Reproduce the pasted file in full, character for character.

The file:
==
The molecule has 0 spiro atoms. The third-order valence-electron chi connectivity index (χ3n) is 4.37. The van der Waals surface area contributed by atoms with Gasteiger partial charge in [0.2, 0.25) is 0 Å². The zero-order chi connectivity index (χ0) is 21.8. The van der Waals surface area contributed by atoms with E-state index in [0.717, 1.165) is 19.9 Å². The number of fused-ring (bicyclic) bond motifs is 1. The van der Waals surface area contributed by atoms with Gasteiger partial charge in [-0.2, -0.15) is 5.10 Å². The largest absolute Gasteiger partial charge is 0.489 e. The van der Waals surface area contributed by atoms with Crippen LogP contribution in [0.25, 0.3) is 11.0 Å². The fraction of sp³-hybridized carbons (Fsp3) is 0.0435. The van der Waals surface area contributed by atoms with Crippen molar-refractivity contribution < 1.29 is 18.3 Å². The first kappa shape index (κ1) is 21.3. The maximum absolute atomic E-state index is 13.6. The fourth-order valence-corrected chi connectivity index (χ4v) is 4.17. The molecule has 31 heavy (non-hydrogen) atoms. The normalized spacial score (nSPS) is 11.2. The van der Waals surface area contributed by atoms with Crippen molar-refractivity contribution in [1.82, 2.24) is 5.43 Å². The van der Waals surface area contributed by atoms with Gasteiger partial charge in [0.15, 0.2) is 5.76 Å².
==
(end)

The molecule has 0 spiro atoms. The third-order valence-electron chi connectivity index (χ3n) is 4.37. The van der Waals surface area contributed by atoms with Gasteiger partial charge in [0.2, 0.25) is 0 Å². The zero-order chi connectivity index (χ0) is 21.8. The van der Waals surface area contributed by atoms with E-state index in [0.717, 1.165) is 19.9 Å². The number of fused-ring (bicyclic) bond motifs is 1. The van der Waals surface area contributed by atoms with Gasteiger partial charge in [-0.2, -0.15) is 5.10 Å². The largest absolute Gasteiger partial charge is 0.489 e. The van der Waals surface area contributed by atoms with Crippen LogP contribution in [0.25, 0.3) is 11.0 Å². The fraction of sp³-hybridized carbons (Fsp3) is 0.0435. The van der Waals surface area contributed by atoms with Crippen molar-refractivity contribution < 1.29 is 18.3 Å². The first kappa shape index (κ1) is 21.3. The maximum absolute atomic E-state index is 13.6. The fourth-order valence-corrected chi connectivity index (χ4v) is 4.17. The molecule has 31 heavy (non-hydrogen) atoms. The normalized spacial score (nSPS) is 11.2. The van der Waals surface area contributed by atoms with Crippen molar-refractivity contribution in [1.82, 2.24) is 5.43 Å². The van der Waals surface area contributed by atoms with Gasteiger partial charge in [0.15, 0.2) is 5.76 Å².